If you’re not sure where to start, try inviting people to join activities you have to do (or want to do) anyway, like coworking, running errands, or even lazing around your house. Similarly, look for smaller touchpoints that can add up over time, like brief phone calls while you walk your dog instead of lengthy conversations you can only commit to once a month at best.
The key is making sure you’re both on the same page so no one feels ignored, disrespected, or confused if the vibes are different than usual. Kelaher suggests saying something like, “I'm not feeling like my best self, but if you’re down to do something low-key, I’d still love to see you,” or “I don’t think I can be fully present for a long catch-up call for awhile, but it’d still be awesome to hear from you and chat about silly things in the meantime.”
4. Don’t forget about your casual relationships.
When our energy is limited, it can be tempting to dedicate what energy we do have to our deepest intimate relationships, be they platonic, romantic, or familial. But Kelaher warns against leaning on that as a solution during your Tired Era. Not only can your casual relationships provide less demanding opportunities for social contact in general, but you also never know when your support system will be unavailable due to things like fatigue, burnout, mental health struggles, or life in general.
Often, low-commitment local meetups and community groups are perfect for this purpose, because you can drop in and out of them as your bandwidth allows and you don’t necessarily have to put a ton of energy into fostering one-on-one connections. (Though if you happen to hit it off with someone and want to deepen that relationship, good news: You already have a built-in time to hang out with them!)
5. Send signs of life (and love) when you can.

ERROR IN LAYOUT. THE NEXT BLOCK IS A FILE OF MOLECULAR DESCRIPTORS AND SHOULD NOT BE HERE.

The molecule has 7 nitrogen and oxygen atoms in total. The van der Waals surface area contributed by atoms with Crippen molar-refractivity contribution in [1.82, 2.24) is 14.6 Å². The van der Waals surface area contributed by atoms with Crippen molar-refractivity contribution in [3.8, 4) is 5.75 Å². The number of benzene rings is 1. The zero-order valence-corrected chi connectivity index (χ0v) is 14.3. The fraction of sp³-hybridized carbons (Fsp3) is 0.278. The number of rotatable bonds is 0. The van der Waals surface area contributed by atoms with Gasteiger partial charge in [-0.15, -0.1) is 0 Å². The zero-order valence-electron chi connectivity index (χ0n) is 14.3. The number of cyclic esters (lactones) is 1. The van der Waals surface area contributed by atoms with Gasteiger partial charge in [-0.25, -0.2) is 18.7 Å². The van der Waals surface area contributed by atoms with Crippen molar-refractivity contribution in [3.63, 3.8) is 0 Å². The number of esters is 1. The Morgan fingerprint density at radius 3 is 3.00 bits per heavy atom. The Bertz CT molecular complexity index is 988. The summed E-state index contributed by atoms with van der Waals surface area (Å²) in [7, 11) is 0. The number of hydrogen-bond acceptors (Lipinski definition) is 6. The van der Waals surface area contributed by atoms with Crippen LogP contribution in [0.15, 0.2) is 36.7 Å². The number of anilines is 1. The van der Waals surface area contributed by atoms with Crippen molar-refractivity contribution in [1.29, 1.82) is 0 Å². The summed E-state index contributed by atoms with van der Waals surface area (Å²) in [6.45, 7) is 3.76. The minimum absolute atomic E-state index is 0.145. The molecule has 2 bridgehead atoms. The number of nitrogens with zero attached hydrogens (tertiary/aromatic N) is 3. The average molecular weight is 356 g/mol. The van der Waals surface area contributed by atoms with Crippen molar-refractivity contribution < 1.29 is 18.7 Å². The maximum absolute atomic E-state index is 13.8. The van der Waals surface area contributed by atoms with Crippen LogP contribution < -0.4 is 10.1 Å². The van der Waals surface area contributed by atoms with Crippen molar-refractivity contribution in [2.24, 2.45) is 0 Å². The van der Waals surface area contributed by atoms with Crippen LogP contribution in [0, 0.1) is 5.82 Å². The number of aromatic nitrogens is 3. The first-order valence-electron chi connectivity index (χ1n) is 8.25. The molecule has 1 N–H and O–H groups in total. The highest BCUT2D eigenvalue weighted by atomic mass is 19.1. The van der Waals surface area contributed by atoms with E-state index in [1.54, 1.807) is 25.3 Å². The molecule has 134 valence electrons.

Even if it’s totally understandable, it never feels great when someone you’re used to having around suddenly doesn’t have the energy for you. So avoid going ghost for long stretches of time if you can help it. “If you aren’t available to do the work of maintaining a relationship, there are still small practices you can put in place to show someone you haven't forgotten about them,” Kelaher says. To that end, make a habit of sending small “thinking of you!” missives from the trenches of your exhaustion, even if it’s just liking their social media post or texting them a meme. Kelaher also suggests scheduling reminders to make this easier on yourself, like setting an alert on your calendar or putting it on your to-do list.
If you do have to disappear entirely—it sucks, but it happens—communicate that and make it crystal clear that maintaining this relationship long-term is important to you. In an ideal scenario, you can also tell them when they can expect to hear from you again. Then, what Kelaher describes as the most crucial part: Circle back when you say you will, even if it’s only to let them know your situation hasn’t changed from the last time you chatted. You might want to hold out until you have better news or a firmer update, but being honest is more compassionate than leaving a loved one anxiously wondering if your lack of follow-up is actually a soft end to your relationship.
“Circling back can be a challenge when you’re the tired one, but you don’t want to leave someone hanging,” says Kelaher. “Let that person know you haven’t abandoned them and do your best to make them feel supported, seen, and heard.”
Wondermind does not provide medical advice, diagnosis, or treatment. Any information published on this website or by this brand is not intended as a replacement for medical advice. Always consult a qualified health or mental health professional with any questions or concerns about your mental health.